I am not quite sure how it happened, but by the age of 13 I was a blissfully indiscriminate Anglophile—a devotee of Jane Austen, “Doctor Who,” Monty Python and the Beatles. The summer of my first teen year, I didn’t just wake up in the wee hours to watch the televised wedding of Prince Charles and Diana Spencer; I dutifully recorded the audio of some of it on a small tape deck for easy replay. When “Chariots of Fire” surprisingly won the Oscar for Best Picture in 1982, it felt like a personal triumph.
It was in that impressionable state that “Brideshead Revisited” entered, and changed, my life. The 11-part television adaptation of Evelyn Waugh’s great novel aired weekly on PBS, the main supplier of my Brit fixes, and I sat gape-jawed at it, drinking it all in, even as its narrative took turns I didn’t understand at the time (some of which I still wrestle with, in different ways). The book soon became a beloved talisman as well. And while my initial attraction was the usual aesthetic one—the accents, the clothes, the vintage motorcars—the novel’s deeper strands wove themselves indelibly into my own story.
The 11-part television adaptation of Evelyn Waugh’s great novel aired weekly on PBS in 1981.
“My theme is memory,” Waugh has his narrator, Charles Ryder, say at one point. It is my theme here too, and not just in the personal sense but in a cultural sense as well. For I realized something startling about “Brideshead” as I rewatched and reread it recently: More years have now elapsed since the series aired (37) than passed between the novel’s publication in 1945 and the creation of the series in 1981 (36). That doesn’t just make me feel old; it also happens to refract the last century in a sobering and clarifying new light. Waugh’s novel takes much of its animating energy from the death-haunted abandon of the Jazz Age years, between the grim bookends of World Wars I and II, when he was a giddy young Oxonian. The intervening years between the novel and the series, though ostensibly chilled by the Cold War, witnessed the cultural revolution of the 1960s, then the retrenchment represented by Thatcher and Reagan, into which the apparent aristocratic nostalgia of the “Brideshead” series sailed with perfect timing.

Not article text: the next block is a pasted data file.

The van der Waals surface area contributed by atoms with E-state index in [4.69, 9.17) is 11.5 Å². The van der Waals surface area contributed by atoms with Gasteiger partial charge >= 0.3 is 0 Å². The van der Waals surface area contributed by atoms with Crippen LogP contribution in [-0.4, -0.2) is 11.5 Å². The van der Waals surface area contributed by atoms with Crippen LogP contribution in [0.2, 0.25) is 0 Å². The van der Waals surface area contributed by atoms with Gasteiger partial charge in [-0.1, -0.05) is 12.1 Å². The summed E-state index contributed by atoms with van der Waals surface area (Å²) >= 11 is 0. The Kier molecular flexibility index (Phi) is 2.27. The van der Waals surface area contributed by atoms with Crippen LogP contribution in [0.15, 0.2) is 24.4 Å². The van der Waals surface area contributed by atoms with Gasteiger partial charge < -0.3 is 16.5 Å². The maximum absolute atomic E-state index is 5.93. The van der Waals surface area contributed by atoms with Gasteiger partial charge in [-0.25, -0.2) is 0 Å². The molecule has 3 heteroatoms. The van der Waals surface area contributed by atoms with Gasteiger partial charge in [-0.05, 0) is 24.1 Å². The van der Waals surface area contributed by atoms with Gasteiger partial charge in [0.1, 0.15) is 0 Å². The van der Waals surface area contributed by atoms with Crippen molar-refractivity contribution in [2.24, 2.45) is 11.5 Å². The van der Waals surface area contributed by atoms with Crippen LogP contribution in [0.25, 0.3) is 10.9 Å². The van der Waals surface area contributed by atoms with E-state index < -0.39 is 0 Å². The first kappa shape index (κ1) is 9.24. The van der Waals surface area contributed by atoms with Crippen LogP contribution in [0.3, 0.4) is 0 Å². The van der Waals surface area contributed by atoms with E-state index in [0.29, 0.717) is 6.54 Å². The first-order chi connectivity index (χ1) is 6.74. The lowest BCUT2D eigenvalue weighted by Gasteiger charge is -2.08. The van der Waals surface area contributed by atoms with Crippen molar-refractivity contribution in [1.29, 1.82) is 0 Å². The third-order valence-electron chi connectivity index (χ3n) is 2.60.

And the ensuing four decades? We have somehow hurtled past the supposed end of history into a volatile new order, where diversity surges alongside inequality, old alliances have been alternately reformed and fractured, technology both connects and divides us, and even war has been decentralized, disaggregated and outsourced. Were he alive now, Waugh would find a surfeit of black-comic grist for his satirical mill.
Waugh called his novel “nothing less than an attempt to trace the workings of the divine purpose in a pagan world.”
But what remains of the world Waugh wrote about, not to mention the world the TV series first spoke to? Is there a throughline that connects these blocks of history and upheaval, and that places me within them? Waugh called his novel “nothing less than an attempt to trace the workings of the divine purpose in a pagan world,” and elsewhere named its theme as “the operation of divine grace on a group of diverse but closely connected characters.” While it is well above my pay grade to speculate on God’s place in the larger tumults of the past century, having now lived half that long I can trace the ways “Brideshead” unexpectedly modeled and even determined my own spiritual journey, which I humbly take to be the workings of some kind of grace.
A key thread of the novel is the Augustinian insight that our cravings for the delicious, fleeting experiences of the world—the things we feel, in our youth particularly, as love or pleasure—may lead us to sin, to excess or to addiction; but these seemingly superficial delights are signifiers of, even gateways to, the deeper felicities of creation. As Waugh tells it, the path to this knowledge is neither clear nor sunlit. At one point Charles Ryder reflects, after an idyllic youthful fling at Oxford with the charming drunk Sebastian has given way to a passionate but doomed affair with Sebastian’s sister Julia: